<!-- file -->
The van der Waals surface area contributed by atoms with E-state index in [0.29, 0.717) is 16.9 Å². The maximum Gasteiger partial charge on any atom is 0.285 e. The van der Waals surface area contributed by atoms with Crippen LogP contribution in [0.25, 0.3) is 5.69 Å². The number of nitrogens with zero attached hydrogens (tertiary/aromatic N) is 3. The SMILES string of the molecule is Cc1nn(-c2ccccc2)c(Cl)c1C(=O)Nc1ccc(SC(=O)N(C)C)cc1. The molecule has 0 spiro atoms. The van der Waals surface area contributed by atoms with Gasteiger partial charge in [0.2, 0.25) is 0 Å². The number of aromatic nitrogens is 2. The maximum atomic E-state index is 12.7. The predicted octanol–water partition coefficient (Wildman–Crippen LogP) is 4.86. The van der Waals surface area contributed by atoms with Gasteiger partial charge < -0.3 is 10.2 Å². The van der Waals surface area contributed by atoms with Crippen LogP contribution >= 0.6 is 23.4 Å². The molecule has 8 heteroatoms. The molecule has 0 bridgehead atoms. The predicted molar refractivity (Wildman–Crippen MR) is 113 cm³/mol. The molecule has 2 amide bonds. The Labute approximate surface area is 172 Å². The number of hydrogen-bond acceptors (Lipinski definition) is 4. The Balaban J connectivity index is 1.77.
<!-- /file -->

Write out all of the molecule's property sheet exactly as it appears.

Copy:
The van der Waals surface area contributed by atoms with E-state index in [0.29, 0.717) is 16.9 Å². The maximum Gasteiger partial charge on any atom is 0.285 e. The van der Waals surface area contributed by atoms with Crippen LogP contribution in [0.25, 0.3) is 5.69 Å². The number of nitrogens with zero attached hydrogens (tertiary/aromatic N) is 3. The SMILES string of the molecule is Cc1nn(-c2ccccc2)c(Cl)c1C(=O)Nc1ccc(SC(=O)N(C)C)cc1. The molecule has 0 spiro atoms. The van der Waals surface area contributed by atoms with Gasteiger partial charge in [0.2, 0.25) is 0 Å². The number of aromatic nitrogens is 2. The maximum atomic E-state index is 12.7. The predicted octanol–water partition coefficient (Wildman–Crippen LogP) is 4.86. The van der Waals surface area contributed by atoms with Gasteiger partial charge < -0.3 is 10.2 Å². The van der Waals surface area contributed by atoms with Crippen LogP contribution >= 0.6 is 23.4 Å². The molecule has 8 heteroatoms. The molecule has 0 bridgehead atoms. The predicted molar refractivity (Wildman–Crippen MR) is 113 cm³/mol. The molecule has 2 amide bonds. The Labute approximate surface area is 172 Å². The number of hydrogen-bond acceptors (Lipinski definition) is 4. The Balaban J connectivity index is 1.77.